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Old 04-03-2009, 08:21 AM   #1
Piotr
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I'm short of Crystal 120. I'm going to put some Crystal 60 into the oven and keep in in 120*C until it darkens to ~120Lov, I think it will take an hour or so.
Has anybody tried it before?

 
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Old 04-03-2009, 01:39 PM   #2
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It's worth a try, but I'm not so sure it'll work. Crystal malts are roasted before they've been dried, which is what develops that sweetness and the dextrines. This stuff is dry. It'll be interesting to see what does happen -- and it could be quite good -- but I wouldn't count on it being just like C120.

 
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Old 04-03-2009, 01:46 PM   #3
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You may want to dampen it so that it just doesn't turn to roasted. Should be interesting but chances are it won't end up like 120L.
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Old 04-03-2009, 01:46 PM   #4
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From what I understand, if you are going to roast your own grains, you should store them for a few weeks before using them in a recipe. John Palmer's "How to Brew" talks about home roasting.
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Old 04-03-2009, 02:35 PM   #5
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Quote:
Originally Posted by Anthony_Lopez View Post
From what I understand, if you are going to roast your own grains, you should store them for a few weeks before using them in a recipe. John Palmer's "How to Brew" talks about home roasting.
That makes sense. Sort of like when you roast green coffee beans yourself you should wait a couple days before brewing with them.

 
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Old 04-03-2009, 03:06 PM   #6
Piotr
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Thank you for your suggestions.
Now I'm a bit confused; I was inspired by this page, where it all looks very straightforward:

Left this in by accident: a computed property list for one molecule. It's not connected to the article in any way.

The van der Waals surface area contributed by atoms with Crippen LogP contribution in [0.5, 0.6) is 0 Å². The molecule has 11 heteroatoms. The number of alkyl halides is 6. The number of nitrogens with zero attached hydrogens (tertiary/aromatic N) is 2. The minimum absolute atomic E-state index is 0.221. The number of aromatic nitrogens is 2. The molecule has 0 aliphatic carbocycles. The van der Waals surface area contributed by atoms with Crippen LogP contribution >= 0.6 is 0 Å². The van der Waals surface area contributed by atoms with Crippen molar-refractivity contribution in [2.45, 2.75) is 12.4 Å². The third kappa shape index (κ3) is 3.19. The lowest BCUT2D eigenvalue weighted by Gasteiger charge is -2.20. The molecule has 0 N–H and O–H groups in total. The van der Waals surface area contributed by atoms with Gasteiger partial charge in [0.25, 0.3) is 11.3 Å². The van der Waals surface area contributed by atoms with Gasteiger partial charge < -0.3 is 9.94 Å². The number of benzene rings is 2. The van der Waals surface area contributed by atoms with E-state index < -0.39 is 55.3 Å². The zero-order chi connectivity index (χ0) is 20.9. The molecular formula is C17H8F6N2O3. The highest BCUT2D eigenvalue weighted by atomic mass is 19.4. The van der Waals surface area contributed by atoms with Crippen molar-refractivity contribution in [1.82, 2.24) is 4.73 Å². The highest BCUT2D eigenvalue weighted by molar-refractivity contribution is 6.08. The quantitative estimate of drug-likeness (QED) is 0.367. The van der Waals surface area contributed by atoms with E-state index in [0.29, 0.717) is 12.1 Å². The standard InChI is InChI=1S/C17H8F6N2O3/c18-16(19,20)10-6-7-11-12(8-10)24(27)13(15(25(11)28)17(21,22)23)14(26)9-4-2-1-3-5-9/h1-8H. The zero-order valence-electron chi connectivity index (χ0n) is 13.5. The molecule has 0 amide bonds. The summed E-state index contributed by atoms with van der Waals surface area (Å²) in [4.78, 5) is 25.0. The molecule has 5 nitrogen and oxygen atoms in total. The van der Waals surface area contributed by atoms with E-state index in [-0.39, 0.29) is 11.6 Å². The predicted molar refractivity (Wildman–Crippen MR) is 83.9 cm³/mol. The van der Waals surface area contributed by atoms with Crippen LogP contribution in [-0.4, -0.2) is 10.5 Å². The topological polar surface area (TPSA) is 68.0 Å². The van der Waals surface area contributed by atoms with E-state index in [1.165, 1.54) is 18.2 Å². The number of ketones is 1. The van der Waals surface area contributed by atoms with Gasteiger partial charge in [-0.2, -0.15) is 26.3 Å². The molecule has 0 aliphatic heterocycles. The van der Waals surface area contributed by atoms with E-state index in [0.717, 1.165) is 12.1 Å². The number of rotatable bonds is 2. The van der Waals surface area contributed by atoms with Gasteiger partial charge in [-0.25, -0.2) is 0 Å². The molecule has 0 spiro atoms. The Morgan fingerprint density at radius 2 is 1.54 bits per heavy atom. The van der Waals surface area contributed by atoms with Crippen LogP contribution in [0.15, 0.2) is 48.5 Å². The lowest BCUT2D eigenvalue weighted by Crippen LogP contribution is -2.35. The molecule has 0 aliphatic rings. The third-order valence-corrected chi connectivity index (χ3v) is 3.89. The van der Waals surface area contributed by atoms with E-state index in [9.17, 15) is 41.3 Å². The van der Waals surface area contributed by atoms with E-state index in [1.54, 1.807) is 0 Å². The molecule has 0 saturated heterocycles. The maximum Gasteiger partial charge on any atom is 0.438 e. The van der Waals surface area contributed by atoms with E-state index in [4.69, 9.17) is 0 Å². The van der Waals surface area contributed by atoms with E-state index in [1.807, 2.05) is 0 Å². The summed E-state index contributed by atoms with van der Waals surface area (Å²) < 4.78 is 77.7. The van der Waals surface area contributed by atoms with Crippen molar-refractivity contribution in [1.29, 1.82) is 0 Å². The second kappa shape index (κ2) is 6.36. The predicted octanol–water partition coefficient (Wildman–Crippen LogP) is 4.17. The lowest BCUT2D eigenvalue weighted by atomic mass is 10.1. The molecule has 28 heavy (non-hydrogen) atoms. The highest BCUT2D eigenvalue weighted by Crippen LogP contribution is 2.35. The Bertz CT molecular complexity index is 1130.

Home Grain Roasting

Author makes all kinds of crystal malts, roasting Carapils to desired degree of color,without wetting it. He also suggests using freshly "baked" grains right away, to get fresh flavour.

 
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Old 04-03-2009, 04:25 PM   #7
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Interesting read. I think it will take some significant tweaking/experimenting to get the various ˚L crystals (he only talks about light crystal and dark crystal). He does suggest waiting overnight with the grains rather than use "right away" which is closer to the 1-2 days suggested with coffee beans so I'd probably go along with that.

Let us know how it works out, I might have to do that myself for some of the specialty malts that are harder for me to get.

 
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Old 04-03-2009, 04:29 PM   #8
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That is very intersting. I'd made brown malt before as well as toasting flaked oats. Interesting that I could take the caravienna I never plan to use and turn it into something similar to crystal 40... would be somewhat hard to know what crystal range you are in. Seems like for making crystal malts you basically re-wet them to continue to turn them into darker crystal.
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Old 04-03-2009, 04:48 PM   #9
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I wonder about re-wetting, though. Wouldn't you have to get them to a certain moisture content and then hold them for some amount of time (I have no idea how much it would be)? This would allow the sugars to dissolve as necessary. Also, I think the amount of moisture is pretty important, though I'm no expert.

 
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